Faced with a Tour that was fuelled by drugs it is feasible that Lance thought his only way of winning the tour during his generation was to use EPO.

However, Lance wasn't just EPO good, he was amazing. This is where the non-drugs side to Lance comes through. He was the complete rider. Let me explain in more detail.

He trained hard, he was one of the first riders to bring in reconnoitering the major stages of the tour before hand. Knowing how the route was gave him that extra edge, knowing exactly when to attack, knowing which side of the road to be on when descending. It all added up.

His diet was followed strictly, unlike Ullrich who would crash diet before the race Armstrong would turn up to the tour looking lean and but would stay lean aiding his training. Why is that important? Before cancer Lance had a lot of upper body weight in the form of muscle (he used to be a tri-athlete), the new slimmed down version meant he was a lot lighter and that aided him when climbing mountains. As you can imagine the lighter you are, the less weight you have to drag up a mountain.

Everything for Lance was down to the little detail, he wouldn't walk around in bare feet in his house as that was a way to catch colds. Everything was thought of. You may have heard David Brailsford talk of marginal gains to do with British Cycling and Team Sky but it's Lance that really brought that thinking on a step. He looked at everything, I've mentioned nutrition, training, health but his team also looked at his bike making sure he gained every advantage where he could.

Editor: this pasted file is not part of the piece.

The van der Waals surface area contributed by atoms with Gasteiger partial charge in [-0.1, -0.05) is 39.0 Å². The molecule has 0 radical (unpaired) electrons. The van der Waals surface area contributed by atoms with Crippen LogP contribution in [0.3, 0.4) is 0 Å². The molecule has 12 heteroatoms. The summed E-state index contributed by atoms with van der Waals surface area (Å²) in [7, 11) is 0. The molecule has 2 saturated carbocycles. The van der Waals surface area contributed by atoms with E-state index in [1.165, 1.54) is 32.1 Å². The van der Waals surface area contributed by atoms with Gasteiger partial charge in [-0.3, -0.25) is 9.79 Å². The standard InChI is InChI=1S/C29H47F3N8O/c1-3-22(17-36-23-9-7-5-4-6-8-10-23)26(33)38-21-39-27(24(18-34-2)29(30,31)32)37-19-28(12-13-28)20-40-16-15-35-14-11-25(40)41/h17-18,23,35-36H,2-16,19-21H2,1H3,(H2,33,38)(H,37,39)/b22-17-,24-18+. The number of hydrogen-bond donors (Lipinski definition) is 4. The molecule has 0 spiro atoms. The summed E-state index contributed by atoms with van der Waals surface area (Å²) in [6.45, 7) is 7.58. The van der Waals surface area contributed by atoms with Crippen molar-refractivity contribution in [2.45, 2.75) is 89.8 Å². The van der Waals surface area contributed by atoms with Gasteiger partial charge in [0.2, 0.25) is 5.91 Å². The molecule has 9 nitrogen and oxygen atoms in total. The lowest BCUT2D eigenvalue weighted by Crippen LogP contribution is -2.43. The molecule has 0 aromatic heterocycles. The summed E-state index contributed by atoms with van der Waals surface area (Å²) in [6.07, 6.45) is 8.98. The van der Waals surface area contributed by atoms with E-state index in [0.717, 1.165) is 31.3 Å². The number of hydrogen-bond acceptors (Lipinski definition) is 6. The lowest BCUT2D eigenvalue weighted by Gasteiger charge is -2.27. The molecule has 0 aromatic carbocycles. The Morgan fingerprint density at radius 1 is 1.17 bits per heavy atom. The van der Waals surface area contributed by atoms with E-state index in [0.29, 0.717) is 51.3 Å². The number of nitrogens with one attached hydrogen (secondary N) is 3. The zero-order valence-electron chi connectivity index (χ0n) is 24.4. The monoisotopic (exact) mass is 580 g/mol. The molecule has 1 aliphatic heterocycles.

Tactics wise he was spot on, at the start of his dominance he seemed easy to read, he would attack on the first mountain summit finish and then just keep eating away at time after that. Yet, it wasn't that simple. First of all, knowing when he would attack wouldn't help if you could keep up with him but he controlled the whole race from start to finish. He would carefully choose who would have the race lead by allowing only certain breakaways to have success (by his team not chasing them down) and would then hold them at a certain length so they weren't a danger to him but meant he wouldn't have to defend his lead too early. Team Sky are still learning from Lance today. They looked at how he never got in any crashes - something Bradley Wiggins didn't avoid as he went out of last year's Tour with a broken collar bone. Again it seemed easy to read him, just stay at the front and you don't end up in a crash. Yet when 200 riders want to be at the front for that very reason it actually causes the crashes so how did Lance do it? He got his team to ride a fast pace even on stages where there was nothing at stake, this stretched out the peloton and meant that the scrum for the front was no more.

Drugs may have helped with the implementation of his tactics but it didn't help form the original thought. That really sums Lance up, it may have helped his implementation but he was head and shoulders above the other drug takers. Does it make it right? No but he's still the best rider of his generation. That I'm sure of.